Last winter in Atlanta, we had two major ice events. In both cases, many were unprepared. The consequences… a lot of scrambling to get ready and a lot of empty shelves. I guess that’s okay in the greater scheme of things. Ice events in Atlanta are fairly rare.
These events prompted me to think more seriously about the issue of being prepared. I’ve given the topic a fair amount of thought since the ice melted. I have several observations and ideas to share – too many for one post. So, today is the first in a series – five or six, maybe seven posts, on this critical issue.
Here’s my first observation:
That idea alone makes me want to be better prepared. However, there are other reasons preparation matters…
When you are prepared, you get better outcomes. I don’t know about your organization, but in mine, I’ve watched this play out for decades. Those who are better prepared are allocated more resources – both people and dollars. For me, that’s enough incentive to get my act together the best I can. There are no guarantees, but I’ve observed a striking correlation between preparedness and positive outcomes.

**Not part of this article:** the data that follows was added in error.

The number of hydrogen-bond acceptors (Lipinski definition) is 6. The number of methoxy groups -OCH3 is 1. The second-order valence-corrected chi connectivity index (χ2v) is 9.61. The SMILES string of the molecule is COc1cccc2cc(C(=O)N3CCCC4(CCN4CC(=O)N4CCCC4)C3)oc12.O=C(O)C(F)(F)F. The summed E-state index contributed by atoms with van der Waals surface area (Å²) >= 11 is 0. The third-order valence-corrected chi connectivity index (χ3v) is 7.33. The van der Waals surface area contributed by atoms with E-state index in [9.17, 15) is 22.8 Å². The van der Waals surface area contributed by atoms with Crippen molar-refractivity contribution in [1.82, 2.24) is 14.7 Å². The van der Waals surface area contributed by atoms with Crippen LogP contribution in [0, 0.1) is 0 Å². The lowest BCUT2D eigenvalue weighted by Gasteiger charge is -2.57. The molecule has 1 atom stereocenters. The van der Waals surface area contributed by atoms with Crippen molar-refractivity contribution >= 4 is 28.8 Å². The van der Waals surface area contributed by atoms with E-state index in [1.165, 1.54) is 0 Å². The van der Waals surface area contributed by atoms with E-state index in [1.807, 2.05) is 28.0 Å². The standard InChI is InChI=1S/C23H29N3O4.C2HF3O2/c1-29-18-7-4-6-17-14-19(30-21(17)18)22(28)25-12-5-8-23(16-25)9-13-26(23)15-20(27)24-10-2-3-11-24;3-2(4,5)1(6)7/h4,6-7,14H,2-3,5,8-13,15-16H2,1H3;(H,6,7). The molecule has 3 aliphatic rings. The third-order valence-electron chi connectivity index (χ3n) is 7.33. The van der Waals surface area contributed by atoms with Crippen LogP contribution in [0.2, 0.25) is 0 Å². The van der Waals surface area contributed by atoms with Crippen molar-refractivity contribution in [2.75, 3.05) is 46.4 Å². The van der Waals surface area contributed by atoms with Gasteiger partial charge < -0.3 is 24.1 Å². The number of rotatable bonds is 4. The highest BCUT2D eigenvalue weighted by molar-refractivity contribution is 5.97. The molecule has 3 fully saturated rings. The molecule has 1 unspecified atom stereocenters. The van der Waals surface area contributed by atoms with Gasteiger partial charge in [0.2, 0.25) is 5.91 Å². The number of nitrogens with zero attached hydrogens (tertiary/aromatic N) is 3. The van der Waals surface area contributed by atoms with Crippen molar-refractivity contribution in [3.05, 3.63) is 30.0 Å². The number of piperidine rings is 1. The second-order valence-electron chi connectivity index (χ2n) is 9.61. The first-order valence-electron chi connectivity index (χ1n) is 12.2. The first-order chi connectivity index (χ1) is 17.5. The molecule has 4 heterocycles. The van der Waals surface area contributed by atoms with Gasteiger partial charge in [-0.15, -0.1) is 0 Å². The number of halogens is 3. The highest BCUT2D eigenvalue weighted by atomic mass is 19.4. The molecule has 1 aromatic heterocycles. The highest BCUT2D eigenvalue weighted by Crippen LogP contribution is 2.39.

When you are prepared, people take you and the work more seriously. This may be obvious, but I still see leaders miss this one. If you don’t care enough about your work to prepare, whether a budget presentation or a keynote, why should others care? I want my level of preparedness to speak volumes about the importance of whatever it is I’m presenting.
When you are prepared, you set a good example for your team members. I’ve said this for years: People (your people) always watch the leader (you.) One of the things they are looking for are clues regarding what’s important. They’re also looking to see if you are trustworthy. If you talk about preparedness and don’t model it, you’re done. Your people won’t trust you nor will they do what you ask them to do – at least in this arena. You’ll have no moral authority.
When you are prepared, you strengthen your personal brand. If I asked those who work with you to describe your brand, what would they say? Would their description be what you want it to be? Would preparedness be part of their commentary?
Next week, I’ll write about one of my struggles with this topic:
Although I value preparedness, I find it harder and harder to show up prepared.
I’ve tried to figure out why this is happening and what to do about it.
Until next week… Be prepared![GLS_Shield]
Author: Mark Miller
Mark is a business leader, author, communicator, photographer, husband, and father. He spends his time helping leaders grow.